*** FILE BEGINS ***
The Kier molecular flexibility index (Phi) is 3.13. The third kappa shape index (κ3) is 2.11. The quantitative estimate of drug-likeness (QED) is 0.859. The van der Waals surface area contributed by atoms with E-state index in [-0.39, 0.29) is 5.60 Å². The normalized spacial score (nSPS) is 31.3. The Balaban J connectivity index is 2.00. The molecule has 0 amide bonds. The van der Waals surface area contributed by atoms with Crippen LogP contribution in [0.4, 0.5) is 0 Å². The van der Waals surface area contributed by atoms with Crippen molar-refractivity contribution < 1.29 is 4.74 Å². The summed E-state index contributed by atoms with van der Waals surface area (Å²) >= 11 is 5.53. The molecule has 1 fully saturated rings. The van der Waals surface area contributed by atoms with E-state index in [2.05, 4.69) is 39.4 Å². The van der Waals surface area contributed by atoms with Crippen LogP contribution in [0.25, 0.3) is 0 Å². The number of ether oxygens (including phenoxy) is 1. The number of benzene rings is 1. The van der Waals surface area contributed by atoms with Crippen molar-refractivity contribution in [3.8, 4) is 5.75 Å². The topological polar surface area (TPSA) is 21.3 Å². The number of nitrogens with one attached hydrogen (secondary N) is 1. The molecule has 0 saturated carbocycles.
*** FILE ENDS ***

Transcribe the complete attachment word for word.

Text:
The Kier molecular flexibility index (Phi) is 3.13. The third kappa shape index (κ3) is 2.11. The quantitative estimate of drug-likeness (QED) is 0.859. The van der Waals surface area contributed by atoms with E-state index in [-0.39, 0.29) is 5.60 Å². The normalized spacial score (nSPS) is 31.3. The Balaban J connectivity index is 2.00. The molecule has 0 amide bonds. The van der Waals surface area contributed by atoms with Crippen LogP contribution in [0.4, 0.5) is 0 Å². The van der Waals surface area contributed by atoms with Crippen molar-refractivity contribution < 1.29 is 4.74 Å². The summed E-state index contributed by atoms with van der Waals surface area (Å²) >= 11 is 5.53. The molecule has 1 fully saturated rings. The van der Waals surface area contributed by atoms with E-state index in [2.05, 4.69) is 39.4 Å². The van der Waals surface area contributed by atoms with Crippen LogP contribution in [0.25, 0.3) is 0 Å². The number of ether oxygens (including phenoxy) is 1. The number of benzene rings is 1. The van der Waals surface area contributed by atoms with Crippen molar-refractivity contribution in [3.8, 4) is 5.75 Å². The topological polar surface area (TPSA) is 21.3 Å². The number of nitrogens with one attached hydrogen (secondary N) is 1. The molecule has 0 saturated carbocycles.